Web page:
Foreign spies may be hiding in your VPN, warns DHS

Before we get into the latest scary-virtual private network (VPN) news, let’s do as Naked Security’s Paul Ducklin advises and repeat after him:

Many people do trust their Buy VPN provider. A lot. Unfortunately, some of them shouldn’t, going by what a Department of Homeland Security (DHS) higher-up recently said.

In a letter sent to Senators Ron Wyden and Marco Rubio on 22 May 2019, Chris Krebs, director of DHS’s Cybersecurity and Infrastructure Security Agency (CISA), wrote that foreign adversaries are interested in exploiting VPN services. From the letter:
Krebs was writing in response to a 7 February 2019 letter sent to him by the senators, who are concerned about threats posed by apps created in countries of national security concern to the US.

The senators noted that mobile browsers such as Yandex, Dolphin and Opera use their own servers as an intermediary for user traffic, compressing the pages before delivering them to users in order to save data. Similarly, VPN providers route traffic through their own servers in order to mitigate privacy concerns – nominally, at least, the senators said.

Potential security risks are of particular concern when it comes to government employees using VPNs, mobile data proxies, or other apps that might be vulnerable to foreign government surveillance, the senators said. They noted that the US government has already recognized the national security risks posed by Chinese telecom equipment, for one: a year ago, the Pentagon banned Chinese smartphones from military exchanges.

Six years prior, the US House of Representatives issued a report recommending that Huawei and ZTE be banned because of concerns over spying. A year-long investigation had shown that the companies had maintained close ties to the Chinese Communist Party and People’s Liberation Army back home while trying to expand their US businesses.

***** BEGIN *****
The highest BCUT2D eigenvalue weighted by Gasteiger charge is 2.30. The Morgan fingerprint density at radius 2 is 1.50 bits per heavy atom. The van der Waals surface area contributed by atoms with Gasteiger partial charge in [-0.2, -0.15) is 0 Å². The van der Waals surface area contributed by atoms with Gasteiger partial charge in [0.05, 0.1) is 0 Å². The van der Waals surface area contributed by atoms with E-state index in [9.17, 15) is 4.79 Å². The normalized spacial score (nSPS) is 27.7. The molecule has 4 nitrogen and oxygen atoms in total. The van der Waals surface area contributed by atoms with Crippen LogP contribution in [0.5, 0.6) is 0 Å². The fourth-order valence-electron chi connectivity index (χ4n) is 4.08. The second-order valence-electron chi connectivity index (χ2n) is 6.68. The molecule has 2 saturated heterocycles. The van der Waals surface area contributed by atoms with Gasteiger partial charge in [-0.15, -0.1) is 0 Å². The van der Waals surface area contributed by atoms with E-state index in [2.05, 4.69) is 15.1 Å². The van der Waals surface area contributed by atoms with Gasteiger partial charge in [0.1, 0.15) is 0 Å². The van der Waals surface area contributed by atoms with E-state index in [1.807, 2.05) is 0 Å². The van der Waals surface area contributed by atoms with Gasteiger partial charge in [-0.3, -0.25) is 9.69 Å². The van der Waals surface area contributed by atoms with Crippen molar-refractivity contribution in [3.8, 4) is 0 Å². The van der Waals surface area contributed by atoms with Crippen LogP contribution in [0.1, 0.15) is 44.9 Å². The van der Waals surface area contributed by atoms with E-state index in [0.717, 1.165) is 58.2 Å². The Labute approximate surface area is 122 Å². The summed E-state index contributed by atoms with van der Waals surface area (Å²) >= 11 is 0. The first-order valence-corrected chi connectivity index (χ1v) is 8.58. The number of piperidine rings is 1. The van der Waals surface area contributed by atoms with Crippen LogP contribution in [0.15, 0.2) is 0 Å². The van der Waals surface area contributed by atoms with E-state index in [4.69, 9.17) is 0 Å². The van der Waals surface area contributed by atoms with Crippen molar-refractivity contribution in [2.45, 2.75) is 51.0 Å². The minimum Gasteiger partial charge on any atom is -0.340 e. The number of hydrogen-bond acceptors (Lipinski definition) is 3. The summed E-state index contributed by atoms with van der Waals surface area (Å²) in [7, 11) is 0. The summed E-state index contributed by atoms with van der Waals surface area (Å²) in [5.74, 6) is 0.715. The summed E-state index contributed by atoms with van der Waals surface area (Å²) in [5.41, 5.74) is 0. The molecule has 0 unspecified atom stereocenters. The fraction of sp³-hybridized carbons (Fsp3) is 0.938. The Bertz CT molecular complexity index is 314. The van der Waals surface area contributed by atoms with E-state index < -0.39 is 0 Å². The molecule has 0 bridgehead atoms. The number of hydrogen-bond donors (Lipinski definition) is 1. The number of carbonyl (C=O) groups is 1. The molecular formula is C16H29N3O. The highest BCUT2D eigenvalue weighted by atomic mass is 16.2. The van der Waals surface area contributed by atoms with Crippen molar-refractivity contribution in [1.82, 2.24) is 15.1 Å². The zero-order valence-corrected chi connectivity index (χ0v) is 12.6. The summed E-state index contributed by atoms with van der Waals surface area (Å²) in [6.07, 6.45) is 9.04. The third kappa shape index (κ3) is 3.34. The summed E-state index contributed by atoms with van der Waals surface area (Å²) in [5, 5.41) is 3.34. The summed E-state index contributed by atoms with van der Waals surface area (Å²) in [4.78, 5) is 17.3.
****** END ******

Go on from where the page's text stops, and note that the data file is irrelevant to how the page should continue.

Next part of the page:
In Krebs’ reply to the senators, he said that there’s no overarching US policy preventing government mobile device users from downloading foreign VPN apps. He also referenced the National Institute of Standards and Technology (NIST), which has published Guidelines for Managing the Security of Mobile Devices in the Enterprise. From those guidelines:

Krebs said that according to “open-source reporting”, the Russian government in November 2017 enacted laws that force domestic and foreign VPN providers to participate in Russia’s blacklist enforcement system: a system that allows the government to “access and influence Russia-based VPN providers,” such as Yandex. Also, in December 2017, the Indian government issued an advisory to employees that the Chinese government had used popular mobile apps – including WeChat, Truecaller, Weibo, UC Browser, and UC News – to collect information on sensitive Indian security installations.VPN download

CISA believes the apps pose a “low to moderate” risk of affecting government operations, though Krebs notes that the agency has limited visibility into what government employees install on their federally contracted mobile devices.When comes to the issue of online privacy and security, we suggest to use a VPN, and our recommendation is RitaVPN.Qwer432

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